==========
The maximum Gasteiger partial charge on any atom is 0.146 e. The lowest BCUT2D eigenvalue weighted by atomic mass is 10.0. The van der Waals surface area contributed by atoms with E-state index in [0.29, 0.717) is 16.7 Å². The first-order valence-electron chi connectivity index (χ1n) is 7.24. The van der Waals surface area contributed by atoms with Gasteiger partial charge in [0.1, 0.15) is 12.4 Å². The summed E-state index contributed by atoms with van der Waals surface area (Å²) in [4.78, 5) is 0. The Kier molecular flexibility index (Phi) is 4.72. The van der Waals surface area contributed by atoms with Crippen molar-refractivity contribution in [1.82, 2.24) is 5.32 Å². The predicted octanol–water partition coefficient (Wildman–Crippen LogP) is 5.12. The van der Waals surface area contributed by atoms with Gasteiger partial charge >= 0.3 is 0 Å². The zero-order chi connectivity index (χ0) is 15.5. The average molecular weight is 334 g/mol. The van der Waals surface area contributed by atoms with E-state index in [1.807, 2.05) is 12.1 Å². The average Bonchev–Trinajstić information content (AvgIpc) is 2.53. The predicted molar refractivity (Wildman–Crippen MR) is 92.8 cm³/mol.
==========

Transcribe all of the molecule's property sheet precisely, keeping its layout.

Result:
The maximum Gasteiger partial charge on any atom is 0.146 e. The lowest BCUT2D eigenvalue weighted by atomic mass is 10.0. The van der Waals surface area contributed by atoms with E-state index in [0.29, 0.717) is 16.7 Å². The first-order valence-electron chi connectivity index (χ1n) is 7.24. The van der Waals surface area contributed by atoms with Gasteiger partial charge in [0.1, 0.15) is 12.4 Å². The summed E-state index contributed by atoms with van der Waals surface area (Å²) in [4.78, 5) is 0. The Kier molecular flexibility index (Phi) is 4.72. The van der Waals surface area contributed by atoms with Crippen molar-refractivity contribution in [1.82, 2.24) is 5.32 Å². The predicted octanol–water partition coefficient (Wildman–Crippen LogP) is 5.12. The van der Waals surface area contributed by atoms with Gasteiger partial charge >= 0.3 is 0 Å². The zero-order chi connectivity index (χ0) is 15.5. The average molecular weight is 334 g/mol. The van der Waals surface area contributed by atoms with E-state index in [1.807, 2.05) is 12.1 Å². The average Bonchev–Trinajstić information content (AvgIpc) is 2.53. The predicted molar refractivity (Wildman–Crippen MR) is 92.8 cm³/mol.